Why you should care
Because the robots are coming.
On Election Night 2016, CNN commentator Van Jones went viral with his emotional “How do I explain this to my children?” monologue about Donald Trump. The activist and social entrepreneur — who has his own share of political scars — says the 45th U.S. commander-in-chief represents a new threat to the values he holds dear. He also maintains that “both parties suck” in dealing with modern challenges.
After participating in a panel discussion at OZY Fest in Central Park on July 22, Jones sat down with OZY to talk about the future of politics, media and artificial intelligence. This interview has been edited and condensed for clarity.
I think both parties suck. I’ve said that repeatedly.
What political trend do you think is about to blow up?
It’s the robots. I’m telling you, automation is coming. Artificial intelligence — drones, smart screens, all these different things are going to be taking jobs away from humans for a long time. In the long run, will humans come up with something else to do with ourselves? Yes! But right now we’re talking about massive disruption. So [we have had] Occupy Wall Street. We don’t have Occupy Silicon Valley. Everybody’s saying how D.C. is terrible. But nobody’s challenging what Silicon Valley is doing or, more importantly, partnering with Silicon Valley to make sure that, as we make this transition into the digital age, we don’t leave billions of people behind.
What can the government do to tackle that?
We should be doing some of the basic stuff on infrastructure, education. The criminal justice system is a disaster. But talking about what’s coming down the road with a billion — that’s billion with a B — jobs getting wiped out by new technologies, you’ve got to really start training people to understand coding, to understand robotics. I work with the Dream Corps. We have a program called #YesWeCode, trying to teach coding in urban areas, especially to youths.
You’re also probably going to have to do something on the social safety net side. There are going to be a lot of people knocked out of work — not because they are lazy, not because they aren’t hardworking, not because they aren’t educated, but because a robot can do it better, or a piece of artificial intelligence can do it faster. So what do you do with those people? Do those people become homeless and live under bridges? Or do we figure out some way to have a more generous social safety net — tax the people who are becoming gazillionaires — and use that money to cushion the blow?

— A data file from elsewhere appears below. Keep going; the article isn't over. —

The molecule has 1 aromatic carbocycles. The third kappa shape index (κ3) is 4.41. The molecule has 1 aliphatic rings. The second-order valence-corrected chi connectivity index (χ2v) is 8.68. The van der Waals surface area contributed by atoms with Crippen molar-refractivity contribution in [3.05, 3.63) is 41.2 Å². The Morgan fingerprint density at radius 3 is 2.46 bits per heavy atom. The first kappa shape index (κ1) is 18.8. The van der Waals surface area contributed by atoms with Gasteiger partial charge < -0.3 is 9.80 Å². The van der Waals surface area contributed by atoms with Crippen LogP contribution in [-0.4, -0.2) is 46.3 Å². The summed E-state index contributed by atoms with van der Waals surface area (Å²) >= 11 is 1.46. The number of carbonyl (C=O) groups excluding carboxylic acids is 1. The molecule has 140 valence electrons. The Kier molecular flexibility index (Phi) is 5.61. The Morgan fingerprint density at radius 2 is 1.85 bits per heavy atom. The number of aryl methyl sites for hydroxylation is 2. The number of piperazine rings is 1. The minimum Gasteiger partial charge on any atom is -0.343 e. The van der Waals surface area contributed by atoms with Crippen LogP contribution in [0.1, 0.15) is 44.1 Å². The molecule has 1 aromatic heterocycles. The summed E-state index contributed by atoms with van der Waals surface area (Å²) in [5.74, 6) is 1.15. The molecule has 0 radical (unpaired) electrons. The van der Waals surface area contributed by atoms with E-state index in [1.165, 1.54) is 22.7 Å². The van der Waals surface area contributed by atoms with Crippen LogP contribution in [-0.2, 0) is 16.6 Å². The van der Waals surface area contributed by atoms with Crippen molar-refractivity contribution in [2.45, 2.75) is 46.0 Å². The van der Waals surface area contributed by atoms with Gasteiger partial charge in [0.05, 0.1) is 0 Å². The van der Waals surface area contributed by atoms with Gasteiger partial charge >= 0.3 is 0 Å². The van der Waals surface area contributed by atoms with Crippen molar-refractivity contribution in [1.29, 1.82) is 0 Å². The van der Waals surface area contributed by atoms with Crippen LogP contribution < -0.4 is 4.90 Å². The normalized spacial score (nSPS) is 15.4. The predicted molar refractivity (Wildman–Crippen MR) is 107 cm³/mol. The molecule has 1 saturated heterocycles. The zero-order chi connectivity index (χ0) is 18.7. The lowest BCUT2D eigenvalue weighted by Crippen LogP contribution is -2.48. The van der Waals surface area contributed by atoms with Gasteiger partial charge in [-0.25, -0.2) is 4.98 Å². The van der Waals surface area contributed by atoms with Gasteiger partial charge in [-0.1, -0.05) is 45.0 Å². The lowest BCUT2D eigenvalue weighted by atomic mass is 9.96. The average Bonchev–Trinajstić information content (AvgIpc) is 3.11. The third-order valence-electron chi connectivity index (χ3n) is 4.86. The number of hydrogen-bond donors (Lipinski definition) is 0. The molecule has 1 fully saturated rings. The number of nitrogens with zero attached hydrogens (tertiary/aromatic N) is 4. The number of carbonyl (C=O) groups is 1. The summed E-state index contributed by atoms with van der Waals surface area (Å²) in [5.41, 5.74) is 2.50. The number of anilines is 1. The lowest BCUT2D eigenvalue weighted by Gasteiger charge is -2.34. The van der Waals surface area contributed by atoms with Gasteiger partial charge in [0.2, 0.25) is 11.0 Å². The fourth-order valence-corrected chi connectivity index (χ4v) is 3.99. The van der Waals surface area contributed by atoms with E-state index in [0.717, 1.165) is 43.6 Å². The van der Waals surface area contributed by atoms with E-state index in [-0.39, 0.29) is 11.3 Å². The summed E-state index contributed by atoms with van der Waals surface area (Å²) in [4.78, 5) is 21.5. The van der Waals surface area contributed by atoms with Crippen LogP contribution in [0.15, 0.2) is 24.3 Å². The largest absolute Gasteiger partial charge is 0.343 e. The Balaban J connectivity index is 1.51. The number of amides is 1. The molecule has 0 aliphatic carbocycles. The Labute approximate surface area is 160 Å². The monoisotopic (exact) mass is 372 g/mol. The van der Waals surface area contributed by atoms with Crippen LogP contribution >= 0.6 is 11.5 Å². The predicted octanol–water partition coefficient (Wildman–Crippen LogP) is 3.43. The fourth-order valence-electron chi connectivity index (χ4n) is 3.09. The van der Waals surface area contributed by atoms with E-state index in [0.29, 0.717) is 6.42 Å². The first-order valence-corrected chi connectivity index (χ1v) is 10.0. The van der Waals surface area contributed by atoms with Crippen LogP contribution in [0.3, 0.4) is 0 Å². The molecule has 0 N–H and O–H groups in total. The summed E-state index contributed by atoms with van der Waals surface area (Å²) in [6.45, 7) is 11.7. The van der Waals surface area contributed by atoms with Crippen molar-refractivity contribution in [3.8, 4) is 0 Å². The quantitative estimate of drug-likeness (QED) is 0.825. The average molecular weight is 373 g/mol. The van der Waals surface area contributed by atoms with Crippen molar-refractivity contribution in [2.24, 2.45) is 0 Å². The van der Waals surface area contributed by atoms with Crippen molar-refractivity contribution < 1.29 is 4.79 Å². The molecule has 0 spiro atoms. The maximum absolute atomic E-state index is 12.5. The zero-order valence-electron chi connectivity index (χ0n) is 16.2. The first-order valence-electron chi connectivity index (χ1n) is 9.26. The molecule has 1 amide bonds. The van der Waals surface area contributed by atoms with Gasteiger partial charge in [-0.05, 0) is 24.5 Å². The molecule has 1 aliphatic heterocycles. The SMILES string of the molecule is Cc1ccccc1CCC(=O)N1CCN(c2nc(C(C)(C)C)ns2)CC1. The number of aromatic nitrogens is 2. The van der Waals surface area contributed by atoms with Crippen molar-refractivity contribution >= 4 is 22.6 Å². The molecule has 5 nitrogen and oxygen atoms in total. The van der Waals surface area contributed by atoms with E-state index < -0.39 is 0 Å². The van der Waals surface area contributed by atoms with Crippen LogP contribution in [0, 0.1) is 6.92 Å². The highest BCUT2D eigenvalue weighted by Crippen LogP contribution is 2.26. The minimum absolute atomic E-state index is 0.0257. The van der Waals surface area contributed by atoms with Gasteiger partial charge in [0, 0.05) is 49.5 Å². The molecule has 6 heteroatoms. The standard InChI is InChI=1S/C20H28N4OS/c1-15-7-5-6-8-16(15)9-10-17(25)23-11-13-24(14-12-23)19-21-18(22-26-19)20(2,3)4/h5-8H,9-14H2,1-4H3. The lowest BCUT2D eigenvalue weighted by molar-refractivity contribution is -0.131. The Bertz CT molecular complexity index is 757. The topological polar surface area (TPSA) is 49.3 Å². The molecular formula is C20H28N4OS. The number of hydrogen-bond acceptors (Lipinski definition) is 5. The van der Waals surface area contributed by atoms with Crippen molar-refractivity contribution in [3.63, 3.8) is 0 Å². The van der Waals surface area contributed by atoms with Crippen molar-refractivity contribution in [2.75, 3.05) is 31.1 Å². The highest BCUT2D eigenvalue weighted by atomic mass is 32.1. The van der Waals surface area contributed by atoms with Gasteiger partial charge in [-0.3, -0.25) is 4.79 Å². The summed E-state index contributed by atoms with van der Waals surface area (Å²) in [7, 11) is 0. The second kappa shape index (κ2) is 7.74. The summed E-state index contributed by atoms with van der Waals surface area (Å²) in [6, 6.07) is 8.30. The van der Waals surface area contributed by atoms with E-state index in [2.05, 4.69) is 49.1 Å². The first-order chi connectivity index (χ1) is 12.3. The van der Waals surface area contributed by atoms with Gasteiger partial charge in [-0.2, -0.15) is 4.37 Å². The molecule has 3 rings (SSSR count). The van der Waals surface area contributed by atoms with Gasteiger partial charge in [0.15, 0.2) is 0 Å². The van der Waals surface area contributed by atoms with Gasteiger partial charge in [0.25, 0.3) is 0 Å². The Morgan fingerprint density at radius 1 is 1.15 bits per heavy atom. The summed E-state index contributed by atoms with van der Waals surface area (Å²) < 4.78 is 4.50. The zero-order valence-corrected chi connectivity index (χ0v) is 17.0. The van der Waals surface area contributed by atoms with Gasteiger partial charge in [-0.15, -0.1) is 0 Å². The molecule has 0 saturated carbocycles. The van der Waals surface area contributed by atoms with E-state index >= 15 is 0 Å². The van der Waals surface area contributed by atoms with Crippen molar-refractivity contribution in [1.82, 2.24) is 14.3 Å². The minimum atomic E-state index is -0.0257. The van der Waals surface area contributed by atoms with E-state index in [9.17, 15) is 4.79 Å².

Does CNN bear any blame for the feud between the president and the network?
No, CNN is doing what CNN has always done. [It] asks questions and reports the news. If you don’t like questions and you don’t like the real news, you may not like CNN. Apparently, Donald Trump doesn’t like questions and doesn’t like real news. But what president has ever been investigated by the FBI and that wasn’t news?
In this climate, do you have concerns for your safety?
No. Anything can happen to anybody at any time, but I think most people see me as as straight a shooter as possible. I think both parties suck. I’ve said that repeatedly. I think the Republicans need to deal with some of the bigotry they’ve allowed to accumulate in their party. There’s no way the party of Lincoln should be the party of [White House chief strategist] Steve Bannon. That’s a problem in their party. The Democrats need to deal with some of the elitism that’s built up in our party. If you don’t listen to NPR and eat kale, we don’t want you. There’s something wrong with that. Both parties have to look in the mirror.
You’ve talked about countering Trump with a “Love Army.” Is the resistance living up to that?
I don’t think we have enough love. I keep hearing people say, “Love trumps hate.” You don’t look too loving. I don’t hear too much love in there. So I think Trump is worse than the most hysterical liberals think he is. I think if we have a major terrorist attack in the United States, Trump would go for full-on autocratic [rule]. I don’t see anything in him that would stop him from going for a full power grab if he had the opportunity. And I think Trump’s voters — a lot of them — are much better than people know. People who voted for Trump don’t agree with him on everything, just like people who voted for Hillary Clinton don’t agree with her on everything. So I think we’ve got to get back to a place where we recognize, yeah, be tough on the politician, but don’t be tough on the people.
Video by Kevin O’Dowd.